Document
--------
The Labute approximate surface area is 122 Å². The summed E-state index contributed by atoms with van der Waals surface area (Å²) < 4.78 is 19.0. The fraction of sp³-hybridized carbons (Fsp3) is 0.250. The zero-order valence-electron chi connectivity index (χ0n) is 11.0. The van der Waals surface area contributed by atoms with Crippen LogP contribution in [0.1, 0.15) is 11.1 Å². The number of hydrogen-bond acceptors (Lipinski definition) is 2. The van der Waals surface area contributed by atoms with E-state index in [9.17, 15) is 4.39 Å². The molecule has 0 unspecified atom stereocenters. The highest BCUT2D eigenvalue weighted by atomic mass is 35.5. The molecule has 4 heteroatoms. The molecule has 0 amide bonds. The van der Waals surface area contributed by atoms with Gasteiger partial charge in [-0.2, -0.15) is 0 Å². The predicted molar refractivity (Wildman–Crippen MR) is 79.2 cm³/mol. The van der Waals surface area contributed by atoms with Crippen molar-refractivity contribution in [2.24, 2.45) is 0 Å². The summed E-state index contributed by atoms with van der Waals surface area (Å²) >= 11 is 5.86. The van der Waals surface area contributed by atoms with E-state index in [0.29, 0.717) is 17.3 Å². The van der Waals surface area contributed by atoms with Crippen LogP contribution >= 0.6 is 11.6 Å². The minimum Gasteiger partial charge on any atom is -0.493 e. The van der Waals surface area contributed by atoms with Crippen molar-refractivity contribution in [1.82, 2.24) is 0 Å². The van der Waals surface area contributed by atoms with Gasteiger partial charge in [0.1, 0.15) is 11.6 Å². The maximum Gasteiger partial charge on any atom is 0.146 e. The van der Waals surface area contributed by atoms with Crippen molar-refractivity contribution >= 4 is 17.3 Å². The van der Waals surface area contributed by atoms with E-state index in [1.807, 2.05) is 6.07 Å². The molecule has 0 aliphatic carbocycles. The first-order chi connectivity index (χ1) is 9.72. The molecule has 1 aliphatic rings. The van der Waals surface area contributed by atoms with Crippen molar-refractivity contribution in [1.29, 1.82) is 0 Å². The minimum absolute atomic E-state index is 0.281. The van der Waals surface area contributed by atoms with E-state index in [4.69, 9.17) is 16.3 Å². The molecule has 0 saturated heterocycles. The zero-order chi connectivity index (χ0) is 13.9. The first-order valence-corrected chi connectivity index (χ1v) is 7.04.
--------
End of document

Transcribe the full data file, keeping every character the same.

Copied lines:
The Labute approximate surface area is 122 Å². The summed E-state index contributed by atoms with van der Waals surface area (Å²) < 4.78 is 19.0. The fraction of sp³-hybridized carbons (Fsp3) is 0.250. The zero-order valence-electron chi connectivity index (χ0n) is 11.0. The van der Waals surface area contributed by atoms with Crippen LogP contribution in [0.1, 0.15) is 11.1 Å². The number of hydrogen-bond acceptors (Lipinski definition) is 2. The van der Waals surface area contributed by atoms with E-state index in [9.17, 15) is 4.39 Å². The molecule has 0 unspecified atom stereocenters. The highest BCUT2D eigenvalue weighted by atomic mass is 35.5. The molecule has 4 heteroatoms. The molecule has 0 amide bonds. The van der Waals surface area contributed by atoms with Gasteiger partial charge in [-0.2, -0.15) is 0 Å². The predicted molar refractivity (Wildman–Crippen MR) is 79.2 cm³/mol. The van der Waals surface area contributed by atoms with Crippen molar-refractivity contribution in [2.24, 2.45) is 0 Å². The summed E-state index contributed by atoms with van der Waals surface area (Å²) >= 11 is 5.86. The van der Waals surface area contributed by atoms with E-state index in [0.29, 0.717) is 17.3 Å². The van der Waals surface area contributed by atoms with Crippen LogP contribution >= 0.6 is 11.6 Å². The minimum Gasteiger partial charge on any atom is -0.493 e. The van der Waals surface area contributed by atoms with Crippen molar-refractivity contribution in [1.82, 2.24) is 0 Å². The van der Waals surface area contributed by atoms with Gasteiger partial charge in [0.1, 0.15) is 11.6 Å². The maximum Gasteiger partial charge on any atom is 0.146 e. The van der Waals surface area contributed by atoms with Crippen molar-refractivity contribution >= 4 is 17.3 Å². The van der Waals surface area contributed by atoms with E-state index in [1.807, 2.05) is 6.07 Å². The molecule has 0 aliphatic carbocycles. The first-order chi connectivity index (χ1) is 9.72. The molecule has 1 aliphatic rings. The van der Waals surface area contributed by atoms with Crippen molar-refractivity contribution in [1.29, 1.82) is 0 Å². The minimum absolute atomic E-state index is 0.281. The van der Waals surface area contributed by atoms with E-state index in [4.69, 9.17) is 16.3 Å². The molecule has 0 saturated heterocycles. The zero-order chi connectivity index (χ0) is 13.9. The first-order valence-corrected chi connectivity index (χ1v) is 7.04.